The smell of a brand new baseball always set me off. It was heavenly. The peacefulness of a baseball diamond could overtake me at times, allowing my mind to wander dangerously in the middle of a pitcher’s wind up. The aroma of dirt, fresh cut grass, popcorn and sweat complemented the perfect swing; when I couldn’t even feel the ball hit the bat. I loved baseball.
My dream as a young child was of course to hit the winning home run in the bottom of the ninth inning with the bases loaded to win the World Series. I wanted to play professional baseball. Unfortunately for me, this was also the dream for millions of other kids growing up in the 1980s.
I didn’t make it. In fact, I didn’t even come close. In all actuality, I didn’t really start to try. Growing up I assumed I was good enough to go to the big leagues, and the rest would take care of itself. I had big dreams; but I didn’t have the proper goals. I approached my final summers of high school as a time of freedom; a time to goof off with my buddies and enjoy the beauty of western North Carolina. At the same time, some other seventeen year old was running steps and spending hours in the batting cage. I didn’t attempt my dream because I didn’t want it; it was because I was afraid to fail. Failure does hurt, but as I get a little older I realize how important failure can be for future success.
Nothing in this world will ever be given to you, and if it is there’s a possibility that it will cripple you instead of help you to grow. Dreams can become realities, but only with goal setting, discipline, and consistency. These things are vital for progress to occur. I think a lot of us are aware of that. I think a lot of us still think about what could have been. However, it has become tougher. The decades have passed us by and with the addition of a spouse and perhaps multiple children the idea of “living the dream” seems a little out of reach.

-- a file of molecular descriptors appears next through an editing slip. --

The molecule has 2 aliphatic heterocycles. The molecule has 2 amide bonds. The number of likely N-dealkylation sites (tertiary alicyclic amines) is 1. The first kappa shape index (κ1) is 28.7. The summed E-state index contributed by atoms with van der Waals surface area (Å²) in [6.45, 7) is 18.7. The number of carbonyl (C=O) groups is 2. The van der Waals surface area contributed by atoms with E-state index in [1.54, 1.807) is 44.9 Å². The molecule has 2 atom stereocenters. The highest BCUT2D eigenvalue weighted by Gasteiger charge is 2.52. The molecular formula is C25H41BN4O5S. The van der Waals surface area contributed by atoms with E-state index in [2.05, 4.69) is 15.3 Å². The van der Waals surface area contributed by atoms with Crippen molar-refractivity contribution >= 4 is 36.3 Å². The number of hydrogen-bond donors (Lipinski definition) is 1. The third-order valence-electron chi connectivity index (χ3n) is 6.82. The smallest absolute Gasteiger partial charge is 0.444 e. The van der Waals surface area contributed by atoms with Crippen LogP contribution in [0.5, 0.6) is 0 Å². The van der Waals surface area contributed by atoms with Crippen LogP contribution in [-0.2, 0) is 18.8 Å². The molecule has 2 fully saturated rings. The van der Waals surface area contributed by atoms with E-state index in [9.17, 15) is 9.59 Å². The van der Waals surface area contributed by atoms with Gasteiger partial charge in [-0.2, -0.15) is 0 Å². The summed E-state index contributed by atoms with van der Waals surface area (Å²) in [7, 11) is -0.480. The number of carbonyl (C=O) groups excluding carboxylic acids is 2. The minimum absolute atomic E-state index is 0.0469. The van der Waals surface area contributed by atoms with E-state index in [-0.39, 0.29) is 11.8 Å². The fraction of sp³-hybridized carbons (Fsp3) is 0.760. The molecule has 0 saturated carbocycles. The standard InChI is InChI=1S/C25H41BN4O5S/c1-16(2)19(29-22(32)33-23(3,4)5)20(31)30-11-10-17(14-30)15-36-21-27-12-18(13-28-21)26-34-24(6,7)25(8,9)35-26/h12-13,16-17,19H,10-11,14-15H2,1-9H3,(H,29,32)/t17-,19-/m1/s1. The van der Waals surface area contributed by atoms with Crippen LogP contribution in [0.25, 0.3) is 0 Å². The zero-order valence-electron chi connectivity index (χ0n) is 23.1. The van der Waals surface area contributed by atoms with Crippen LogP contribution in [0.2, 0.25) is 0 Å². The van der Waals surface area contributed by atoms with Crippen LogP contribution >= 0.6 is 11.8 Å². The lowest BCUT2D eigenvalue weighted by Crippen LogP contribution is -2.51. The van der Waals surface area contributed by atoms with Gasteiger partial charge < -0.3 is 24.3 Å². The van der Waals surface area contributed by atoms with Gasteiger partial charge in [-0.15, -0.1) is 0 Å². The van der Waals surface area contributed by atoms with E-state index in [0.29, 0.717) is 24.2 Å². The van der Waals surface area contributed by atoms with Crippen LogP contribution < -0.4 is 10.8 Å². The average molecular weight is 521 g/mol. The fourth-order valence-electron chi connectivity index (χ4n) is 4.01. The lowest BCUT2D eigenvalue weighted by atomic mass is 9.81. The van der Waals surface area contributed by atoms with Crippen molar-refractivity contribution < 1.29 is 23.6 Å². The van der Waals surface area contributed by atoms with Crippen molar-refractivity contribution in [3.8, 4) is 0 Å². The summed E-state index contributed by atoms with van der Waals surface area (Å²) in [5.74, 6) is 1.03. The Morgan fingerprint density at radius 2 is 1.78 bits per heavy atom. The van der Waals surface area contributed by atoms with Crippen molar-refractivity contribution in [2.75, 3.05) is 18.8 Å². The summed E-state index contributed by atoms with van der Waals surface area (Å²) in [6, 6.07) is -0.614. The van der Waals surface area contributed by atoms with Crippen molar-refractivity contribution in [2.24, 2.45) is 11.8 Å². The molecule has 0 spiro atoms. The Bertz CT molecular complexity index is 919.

The two main excuses we have for not chasing our dreams as we get older are lack of time and lack of money. There is truth attached to both of these excuses. If you have children you understand how time consuming the daily grind can be. The evening routine of dinner, bath time, play time, getting dressed, brushing teeth, reading books, and night time prayers is enough to put anyone into the loony bin. Have you ever tried concentrating on sending just one e-mail with your children around? It’s not straightforward.
I do not like talking about financials with my wife. I wish she would just handle it all and let me know when we can retire. Of course, that wouldn’t make me much of a team player. Dealing with the reality of your financial situation can be uncomfortable and depressing. However, you will never find the discipline to follow your dreams if you cannot conjure up some discipline to get your financial house in order. The unforeseen makes it incredibly difficult to do this sometimes: the car breaks down, taxes go up, tax returns go down, a trip to the emergency room, the interest on a credit card goes up, you have to attend a birthday party with gifts, you have to attend another birthday party the next week with gifts, utilities increase, the commute to work just got longer, and thirty dollars spent at the grocery store gets you a small bag of groceries.